Jungle Cruise (12A)

Jungle Cruise (12A)

Director: Jaume Collet-Serra

Runtime: 127 minutes

Cast: Dwayne Johnson, Emily Blunt, Edgar Ramirez, Jack Whitehall, Jesse Plemons, Paul Giamatti, Veronica Falcón


Inspired by the famous Disneyland theme park ride, Disney’s JUNGLE CRUISE is an adventure-filled Amazon-jungle expedition.

Dr. Lily Houghton enlists the aid of wisecracking skipper Frank Wolff to take her down the Amazon in his ramshackle boat. Together, they search for an ancient tree that holds the power to heal – a discovery that will change the future of medicine.

URL: https://www.youtube.com/watch?v=pnYPm5SHNvM

Spanish director Jaume Collet-Serra’s [The Shallows (2016), Unknown (2011), Orphan (2009)] big-screen adventure brings the much loved, enduring Disneyland theme park ride which has entertained crowds since 1955 – to cinema audiences.

In this lively, fun spectacle, Amazon explorers encounter threats both human and supernatural. On the receiving end are Dwayne Johnson as wisecracking skipper Frank Wolff and Emily Blunt as intrepid researcher Dr. Lily Houghton.

Lily travels from London, with her brother, MacGregor (Jack Whitehall) to the Amazon jungle and enlists Frank’s questionable services to guide her downriver on La Quila – his ramshackle-but-charming boat. Lily is determined to uncover an ancient tree with unparalleled healing abilities – possessing the power to change the future of medicine. Thrust on this epic quest together, the unlikely duo encounters innumerable dangers and supernatural forces, all lurking in the deceptive beauty of the lush rainforest. But as the secrets of the lost tree unfold, the stakes reach even higher for Lily and Frank and their fate – and mankind’s – hangs in the balance.

During the 10-minute pre-title sequence it is explained that a single petal from a great tree deep in the heart of the Amazon jungle — known as the Tears of the Moon — can cure any illness or break any curse. Countless explorers over the centuries have attempted to find it and harness its powers, including Spanish conquistadors led by Aguirre (Edgar Ramirez), who betrayed the indigenous guardians of the tree who rescued his expedition’s men from the jungle’s menace. With his dying breath, the native chief cursed them to remain eternally within sight of the river, unable to leave or die.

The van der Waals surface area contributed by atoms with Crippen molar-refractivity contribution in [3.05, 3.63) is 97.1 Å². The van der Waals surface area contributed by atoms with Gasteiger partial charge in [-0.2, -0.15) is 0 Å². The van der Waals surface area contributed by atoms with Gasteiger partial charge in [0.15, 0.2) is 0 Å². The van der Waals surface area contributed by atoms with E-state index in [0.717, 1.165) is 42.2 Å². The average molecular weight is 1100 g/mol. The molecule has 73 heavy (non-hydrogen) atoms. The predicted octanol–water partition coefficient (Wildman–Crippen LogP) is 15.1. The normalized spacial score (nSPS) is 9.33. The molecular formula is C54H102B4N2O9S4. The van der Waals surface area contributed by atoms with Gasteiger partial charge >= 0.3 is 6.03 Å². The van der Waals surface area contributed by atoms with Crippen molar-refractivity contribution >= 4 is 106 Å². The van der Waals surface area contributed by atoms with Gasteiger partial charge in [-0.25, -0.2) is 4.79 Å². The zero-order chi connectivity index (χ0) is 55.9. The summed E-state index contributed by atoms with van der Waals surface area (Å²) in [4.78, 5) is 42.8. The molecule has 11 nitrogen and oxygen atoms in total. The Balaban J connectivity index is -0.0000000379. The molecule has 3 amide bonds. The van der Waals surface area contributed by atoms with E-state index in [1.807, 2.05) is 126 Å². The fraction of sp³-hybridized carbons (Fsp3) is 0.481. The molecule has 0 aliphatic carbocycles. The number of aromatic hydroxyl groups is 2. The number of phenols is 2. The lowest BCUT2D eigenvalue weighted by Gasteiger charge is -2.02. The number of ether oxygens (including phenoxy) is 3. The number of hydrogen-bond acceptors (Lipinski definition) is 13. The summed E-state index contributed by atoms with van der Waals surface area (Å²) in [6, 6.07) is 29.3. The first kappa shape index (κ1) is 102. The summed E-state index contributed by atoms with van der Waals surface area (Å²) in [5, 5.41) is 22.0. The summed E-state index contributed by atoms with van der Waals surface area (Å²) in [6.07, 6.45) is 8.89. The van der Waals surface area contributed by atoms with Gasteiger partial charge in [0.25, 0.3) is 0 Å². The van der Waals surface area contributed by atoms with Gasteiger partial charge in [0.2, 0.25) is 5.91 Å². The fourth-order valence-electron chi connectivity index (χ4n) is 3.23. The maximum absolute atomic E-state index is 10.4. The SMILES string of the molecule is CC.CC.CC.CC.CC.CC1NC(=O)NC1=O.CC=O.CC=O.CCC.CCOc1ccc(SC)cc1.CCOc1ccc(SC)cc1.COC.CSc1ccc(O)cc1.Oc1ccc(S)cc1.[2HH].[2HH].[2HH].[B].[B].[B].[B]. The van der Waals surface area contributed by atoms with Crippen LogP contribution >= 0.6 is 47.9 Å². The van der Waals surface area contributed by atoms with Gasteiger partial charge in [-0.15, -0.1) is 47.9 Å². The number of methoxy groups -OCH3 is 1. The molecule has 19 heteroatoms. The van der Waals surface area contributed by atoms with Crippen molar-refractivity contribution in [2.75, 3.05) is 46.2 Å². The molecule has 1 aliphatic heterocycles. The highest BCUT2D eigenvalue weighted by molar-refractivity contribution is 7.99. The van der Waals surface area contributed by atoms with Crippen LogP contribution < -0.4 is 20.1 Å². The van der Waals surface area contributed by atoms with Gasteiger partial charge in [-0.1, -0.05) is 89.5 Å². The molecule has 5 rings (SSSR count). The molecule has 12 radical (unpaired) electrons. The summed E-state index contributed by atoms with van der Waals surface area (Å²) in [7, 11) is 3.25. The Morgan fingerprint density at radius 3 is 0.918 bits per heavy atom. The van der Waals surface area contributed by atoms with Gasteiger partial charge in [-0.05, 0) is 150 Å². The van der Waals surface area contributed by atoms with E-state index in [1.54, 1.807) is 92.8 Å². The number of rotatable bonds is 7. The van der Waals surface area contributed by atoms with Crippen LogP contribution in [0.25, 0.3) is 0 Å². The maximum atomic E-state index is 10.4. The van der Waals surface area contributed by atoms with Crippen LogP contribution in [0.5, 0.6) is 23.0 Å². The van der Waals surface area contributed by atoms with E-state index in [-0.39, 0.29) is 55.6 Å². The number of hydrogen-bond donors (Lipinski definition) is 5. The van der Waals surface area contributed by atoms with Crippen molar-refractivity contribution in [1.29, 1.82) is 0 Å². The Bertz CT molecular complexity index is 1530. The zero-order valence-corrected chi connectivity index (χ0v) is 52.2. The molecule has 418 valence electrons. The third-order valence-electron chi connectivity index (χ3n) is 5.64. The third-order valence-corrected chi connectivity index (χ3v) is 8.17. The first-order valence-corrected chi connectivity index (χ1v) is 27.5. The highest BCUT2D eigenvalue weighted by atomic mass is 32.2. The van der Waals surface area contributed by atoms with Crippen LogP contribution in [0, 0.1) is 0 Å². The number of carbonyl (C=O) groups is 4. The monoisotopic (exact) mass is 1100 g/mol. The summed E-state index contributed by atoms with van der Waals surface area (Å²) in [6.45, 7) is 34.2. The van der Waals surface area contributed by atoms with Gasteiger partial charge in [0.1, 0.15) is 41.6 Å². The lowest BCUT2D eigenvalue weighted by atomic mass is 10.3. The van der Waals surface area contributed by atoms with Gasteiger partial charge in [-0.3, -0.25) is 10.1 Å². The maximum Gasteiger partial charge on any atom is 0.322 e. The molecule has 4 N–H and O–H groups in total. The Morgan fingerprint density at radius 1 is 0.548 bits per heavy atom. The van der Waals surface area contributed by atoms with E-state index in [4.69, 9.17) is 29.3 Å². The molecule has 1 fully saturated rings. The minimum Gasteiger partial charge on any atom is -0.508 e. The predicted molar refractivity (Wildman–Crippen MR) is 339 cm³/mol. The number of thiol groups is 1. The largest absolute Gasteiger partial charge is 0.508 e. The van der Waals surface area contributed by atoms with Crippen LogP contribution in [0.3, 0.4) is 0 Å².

In London in 1916, two years into World War I, Lily Houghton is dressed like a female Indiana Jones in full safari gear. She infiltrates the chambers of a science society to steal a recently recovered arrowhead believed to be the key to finding the Tears of the Moon. As a decoy, her brother MacGregor presents her theories about the unparalleled healing powers of the mysterious tree, which could revolutionize modern medicine and greatly aid the war effort.


While the stuffy boys’ club membership is rejecting their request for support, Lily is behind the scenes involved in a scuffle with the reprehensible Prince Joachim of Germany (Jesse Plemons) for possession of the arrowhead, which culminates with her dangling over Piccadilly Circus on a precariously suspended ladder.

In Brazil, Frank Wolff, is running what he calls the best and cheapest river cruise on the Amazon on his beat-up boat. He’s an affable rascal, in cahoots with crafty female tribal chief Trader Sam (Veronica Falcón) to give the tourists an alarming thrill as part of a ride that includes rigged animal appearances.

A commercial rival, Nilo Nemolato (Paul Giamatti) plus a cockatoo to whom Frank owes money.

Lily is soon scammed into engaging Frank’s services, and they set off upriver on a type of boisterous send up of Heart of Darkness.  MacGregor, a prissy, stereotypical Englishman, has packed with a surfeit of trunks  of toiletries and apparel for every occasion, most of which Frank tosses overboard. Meanwhile, Lily’s radical-for-the-era choice of pants is repeatedly emphasized to establish her feminist credentials.


Frank repeatedly exaggerates the dangers ahead — and fabricates some scares — to encourage Lily to turn back. Animatronic animals spring out of the artificial undergrowth, CGI abounds. But the feisty explorer remains determined, even when they face treacherous rapids. As they search for the sacred tree, Prince Joachim does everything possible to blow them out of the water, first with weaponry and then by setting loose the reanimated conquistadors.  The otherwise fearless Lily can’t swim so it is unsurprising when she is forced to complete a daring underwater manoeuvre.

The chemistry is good between Dwayne Johnson and Emily Blunt who demonstrates her adroit comedy skills.  Cinematography from Flavio Labiano has vibrancy and lots of swooping camerawork in the action scenes.

Pleasant, diverting family entertainment – though children are probably the target demographic, anyone older is likely to spend a lot of time being reminded of Raiders of the Lost Ark, Romancing the Stone ,The African Queen with a surreal tangent of Aguirre, Wrath of God.

In Cinemas and streaming on Disney +

Images courtesy of Walt Disney UK